Window on Washington - This Week in the Nation's Capital - June 23, 2017 Vol. 1, Issue 14
- House Budget Writers Reach Tentative Agreement: The House Budget Committee is planning to unveil a long-awaited budget resolution next week calling for a spending boost to the Pentagon alongside cuts to domestic programs, despite lingering disputes within the GOP conference (Politico).
- Armed Services Chairman Moves Forward With $640B Defense Policy Bill: The House Armed Services Committee is moving ahead with plans for a $640 billion defense base budget in its annual policy bill, something the panel's chairman has advocated for months (The Hill).
- Senate GOP Plans July Debt Ceiling Vote: Senate Republicans are planning for a July vote to raise the debt ceiling, but House Republicans aren't prepared to show their hand yet, although they also hope to resolve the issue before the August recess begins (Politico).
- House Defense Panel Would Create Space Force: A House Armed Services panel intends to create a new fighting force called Space Corps within the Air Force to improve the U.S. military’s ability to address threats in space, according to a summary of the Strategic Forces panel’s forthcoming fiscal 2018 mark (Roll Call).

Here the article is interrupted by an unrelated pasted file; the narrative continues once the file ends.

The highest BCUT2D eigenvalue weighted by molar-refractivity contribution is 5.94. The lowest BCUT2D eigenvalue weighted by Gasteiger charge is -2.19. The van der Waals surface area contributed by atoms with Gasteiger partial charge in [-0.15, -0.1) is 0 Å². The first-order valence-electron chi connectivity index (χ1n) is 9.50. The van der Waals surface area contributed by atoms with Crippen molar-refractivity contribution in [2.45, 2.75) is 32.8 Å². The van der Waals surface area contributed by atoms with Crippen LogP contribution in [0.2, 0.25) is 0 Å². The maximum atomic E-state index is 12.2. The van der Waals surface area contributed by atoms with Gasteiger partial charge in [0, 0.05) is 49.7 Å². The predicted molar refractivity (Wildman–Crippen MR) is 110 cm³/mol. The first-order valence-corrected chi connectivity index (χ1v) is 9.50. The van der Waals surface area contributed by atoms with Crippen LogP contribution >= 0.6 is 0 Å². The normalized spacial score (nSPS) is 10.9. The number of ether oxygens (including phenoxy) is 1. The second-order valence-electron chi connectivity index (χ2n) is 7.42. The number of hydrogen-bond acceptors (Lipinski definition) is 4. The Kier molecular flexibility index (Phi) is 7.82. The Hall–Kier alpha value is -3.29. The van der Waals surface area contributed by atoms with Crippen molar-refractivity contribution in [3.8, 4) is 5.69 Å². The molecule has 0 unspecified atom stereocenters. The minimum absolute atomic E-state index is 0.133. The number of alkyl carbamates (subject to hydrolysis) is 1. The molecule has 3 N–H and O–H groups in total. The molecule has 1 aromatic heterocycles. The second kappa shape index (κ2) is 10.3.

- Volcker Rule Changes Likely as Focus Shifts to Regulators: The Volcker Rule looks unlikely to survive in its present form, given an increased willingness from federal regulators to revisit the Dodd-Frank-imposed ban on proprietary trading (Bloomberg).
- Nuclear Tax Credit: The House of Representatives passed a nuclear energy tax credit bill that would increase incentives for the construction of nuclear facilities (The Hill).
- Regulations: The House passed legislation to speed the federal permitting process for water-storage projects. Democrats opposed the bill because they say it deregulates environmental rules (The Hill).
- Flood Insurance Overhaul is Progressing in House: The House Financial Services Committee is close to advancing major legislation to revamp federal flood insurance, and might even do so on a bipartisan basis (The Hill).
- Senate GOP Unveils Health Care Bill: The closely guarded Senate health care bill written entirely behind closed doors finally became public in a do-or-die moment for the Republican Party's winding efforts to repeal Obamacare (CNN).
- Senate Preps for Possible Health Bill Vote Next Week: Senators may only have seven days to review draft language of a Republican bill to repeal and replace Obamacare before they cast a vote that could affect millions of Americans (CBS News).